Dashrath Manjhi lived in a remote region of northern India as “an outcast, a landless laborer who had to trek across an entire mountain every day, just to reach the farm that he worked on. It was a treacherous trek, and led to accidents often. His people needed help, there were lives at stake every day. He decided, if no one would help his people, he would.”
Desperate for safe access across this massive obstacle, Dashrath took on the grueling task of creating a 30-foot wide road through a 300-foot tall mountain, with only a hammer, chisel, and crowbars. Each day, he would work on the farm to provide for his family, then he would turn his efforts to chiseling a way through the imposing rock. To make a very long story short . . .
“After 22 years, Dashrath Das Manjhi, the common man, the landless laborer, had broken the mountain: he had carved out a road 360 feet long, 30 feet wide. Wazirganj, with its doctors, jobs, and school, was now only 5 kilometers away. People from 60 villages in Atri could use his road. Children had to walk only 3 kilometers to reach school” (quotes taken from http://www.thebetterindia.com/18326/the-man-who-moved-a-mountain-milaap-dashrath-manjhi/ )
This story makes me wonder what Christians could do if we truly began applying faith and action to the mountains looming before us. Oh, I know we may not live in impoverished areas far removed from adequate medical facilities, nor do our children have to traverse precarious precipices to attend school. But make no mistake about it, there are dangerous mountains in our midst. The enemy of our souls has set his sites on destroying the relationships of families and friends and basically every human being on planet earth. None are exempt from his ruthlessness.
In the words of author Sarah Bessey:
. . . But as the people of God, we have a choice: we either make excuses or we make the mountains move, one stone at a time, one after another after another. Radical faith looks a lot like faithfulness, and look at what God can do with that.
We make choices to make mountains move by remaining faithful.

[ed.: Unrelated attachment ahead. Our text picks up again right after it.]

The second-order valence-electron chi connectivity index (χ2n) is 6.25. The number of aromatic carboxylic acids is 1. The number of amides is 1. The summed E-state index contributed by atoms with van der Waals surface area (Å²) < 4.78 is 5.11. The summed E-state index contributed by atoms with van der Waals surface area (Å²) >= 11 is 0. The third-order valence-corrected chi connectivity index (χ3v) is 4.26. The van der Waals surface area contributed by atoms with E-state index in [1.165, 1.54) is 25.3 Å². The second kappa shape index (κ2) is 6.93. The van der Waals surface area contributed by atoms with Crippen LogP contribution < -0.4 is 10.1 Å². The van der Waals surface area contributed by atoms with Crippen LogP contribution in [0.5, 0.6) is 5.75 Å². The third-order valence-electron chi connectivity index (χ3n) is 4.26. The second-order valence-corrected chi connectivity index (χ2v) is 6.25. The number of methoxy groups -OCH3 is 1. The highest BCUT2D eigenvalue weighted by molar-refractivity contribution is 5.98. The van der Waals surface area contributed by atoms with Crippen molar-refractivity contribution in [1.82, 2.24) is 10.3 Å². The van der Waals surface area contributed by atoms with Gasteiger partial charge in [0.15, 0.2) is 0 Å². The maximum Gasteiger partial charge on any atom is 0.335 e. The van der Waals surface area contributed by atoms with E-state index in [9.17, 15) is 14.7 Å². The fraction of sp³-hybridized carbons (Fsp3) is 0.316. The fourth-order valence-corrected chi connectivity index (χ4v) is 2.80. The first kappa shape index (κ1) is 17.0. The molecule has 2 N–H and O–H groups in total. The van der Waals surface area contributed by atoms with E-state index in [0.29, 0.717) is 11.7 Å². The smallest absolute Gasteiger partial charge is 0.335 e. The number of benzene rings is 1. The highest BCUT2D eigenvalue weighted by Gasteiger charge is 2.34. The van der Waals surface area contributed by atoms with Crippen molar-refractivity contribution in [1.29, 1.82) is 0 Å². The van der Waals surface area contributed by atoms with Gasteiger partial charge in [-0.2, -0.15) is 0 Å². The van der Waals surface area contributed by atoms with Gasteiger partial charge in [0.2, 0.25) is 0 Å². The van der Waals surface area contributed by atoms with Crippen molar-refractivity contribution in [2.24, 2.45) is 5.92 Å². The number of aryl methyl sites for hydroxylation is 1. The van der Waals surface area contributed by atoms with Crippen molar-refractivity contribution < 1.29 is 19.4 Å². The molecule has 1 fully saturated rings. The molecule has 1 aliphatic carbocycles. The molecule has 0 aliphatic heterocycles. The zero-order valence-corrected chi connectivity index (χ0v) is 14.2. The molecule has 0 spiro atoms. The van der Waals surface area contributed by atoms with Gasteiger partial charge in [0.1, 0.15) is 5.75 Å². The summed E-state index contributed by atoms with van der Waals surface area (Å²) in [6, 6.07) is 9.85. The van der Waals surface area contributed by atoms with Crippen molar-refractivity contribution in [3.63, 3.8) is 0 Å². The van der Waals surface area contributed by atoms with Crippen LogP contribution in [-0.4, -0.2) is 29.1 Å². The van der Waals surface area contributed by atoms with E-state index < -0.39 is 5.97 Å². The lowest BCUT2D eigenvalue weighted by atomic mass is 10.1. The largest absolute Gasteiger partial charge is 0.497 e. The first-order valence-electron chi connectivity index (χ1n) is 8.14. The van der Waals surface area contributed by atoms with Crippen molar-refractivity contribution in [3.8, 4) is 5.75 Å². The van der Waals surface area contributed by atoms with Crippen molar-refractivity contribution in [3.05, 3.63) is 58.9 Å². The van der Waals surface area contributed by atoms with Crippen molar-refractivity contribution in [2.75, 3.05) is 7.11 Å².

We make mountains move by purposefully placing our hands to the task of obliterating the obstacles, one stone at a time. Stones that are moved in a variety of ways right here where we live when we choose to stand firm against failed marriages by loving our spouse for life. Stones that shift as we tug the hearts of prodigals toward home by remaining unconditional in our love, persistent in our prayers. Stones that topple when we encourage a sick friend with our presence, doctor appointment after doctor appointment. Stones that unsettle when we refuse to walk away, even when everyone else would.
Radical faith looks a lot like faithfulness.
It looks a lot like living our lives for Jesus with an open invitation to others. An invite to gather, to be welcomed, to belong right here, because this is where Jesus is. Right where we are.
Moving mountains looks a lot like loving my husband and my family and myself and my coworkers and other Christians and those who don’t believe a word of the Gospel message. Moving mountains comes through embracing the whole world, from continent to continent, without borders. Creating a place where everyone can be who they are, yet still become all that God has for them to be — a place where acceptance and repentance and belief flourish side by side.
And the most amazing thing about this whole process is that grace covers all of it, and God does something beautiful. One life at a time. Faithful act after faithful act. One kind word built upon another. Soul by soul.
Stones are cast by the wayside as forgiveness is released and absorbed, restoring life after life to Father.
It is hard work to move mountains, and often it is lonely work. Perhaps you’ll feel abandoned and wonder if anyone even notices the amount of stones you’ve removed thus far by just showing up and going about your work day after day. You will most likely get hurt in the process, and you may even receive some wounds that leave scars. I guarantee there will be times you want to give up and walk away from the task before you. Moments or days or even months at a time when you’ll fling your hands into the air and want to quit.
But I pray you don’t.
I pray you stay.
I pray you stay beyond the hurt, and hold steady throughout every trial. Because though moving mountains is hard work, it is also a beautiful work. And one worthy of God’s kingdom.
For those who move mountains are among the hopeful.
May we always live as such and share the gift with whomever stumbles upon our path. And when they stumble, may we be the first to cast aside a stone or two and help them rise to their feet and continue onward as one beloved.
May we show the world what radical faith really looks like as we determine to love and remain faithful.
Day after day.